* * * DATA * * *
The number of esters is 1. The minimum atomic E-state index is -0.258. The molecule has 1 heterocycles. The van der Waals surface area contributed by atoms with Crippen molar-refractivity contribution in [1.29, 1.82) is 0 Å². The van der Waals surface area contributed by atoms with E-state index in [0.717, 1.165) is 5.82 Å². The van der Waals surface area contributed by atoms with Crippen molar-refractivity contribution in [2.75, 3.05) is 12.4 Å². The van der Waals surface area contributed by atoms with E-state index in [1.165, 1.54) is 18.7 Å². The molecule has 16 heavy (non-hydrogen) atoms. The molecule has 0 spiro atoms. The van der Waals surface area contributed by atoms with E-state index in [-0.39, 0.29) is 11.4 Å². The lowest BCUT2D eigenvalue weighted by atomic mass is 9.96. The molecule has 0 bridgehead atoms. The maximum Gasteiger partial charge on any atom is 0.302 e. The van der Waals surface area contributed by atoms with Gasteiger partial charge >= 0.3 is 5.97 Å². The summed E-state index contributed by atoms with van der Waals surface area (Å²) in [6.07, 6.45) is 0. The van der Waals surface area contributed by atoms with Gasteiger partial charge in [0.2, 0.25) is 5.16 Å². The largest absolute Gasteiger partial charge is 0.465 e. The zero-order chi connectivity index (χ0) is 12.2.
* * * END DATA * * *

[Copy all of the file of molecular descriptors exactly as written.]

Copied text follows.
The number of esters is 1. The minimum atomic E-state index is -0.258. The molecule has 1 heterocycles. The van der Waals surface area contributed by atoms with Crippen molar-refractivity contribution in [1.29, 1.82) is 0 Å². The van der Waals surface area contributed by atoms with E-state index in [0.717, 1.165) is 5.82 Å². The van der Waals surface area contributed by atoms with Crippen molar-refractivity contribution in [2.75, 3.05) is 12.4 Å². The van der Waals surface area contributed by atoms with E-state index in [1.165, 1.54) is 18.7 Å². The molecule has 16 heavy (non-hydrogen) atoms. The molecule has 0 spiro atoms. The van der Waals surface area contributed by atoms with E-state index in [-0.39, 0.29) is 11.4 Å². The lowest BCUT2D eigenvalue weighted by atomic mass is 9.96. The molecule has 0 bridgehead atoms. The maximum Gasteiger partial charge on any atom is 0.302 e. The van der Waals surface area contributed by atoms with Gasteiger partial charge >= 0.3 is 5.97 Å². The summed E-state index contributed by atoms with van der Waals surface area (Å²) in [6.07, 6.45) is 0. The van der Waals surface area contributed by atoms with Gasteiger partial charge in [0.2, 0.25) is 5.16 Å². The largest absolute Gasteiger partial charge is 0.465 e. The zero-order chi connectivity index (χ0) is 12.2.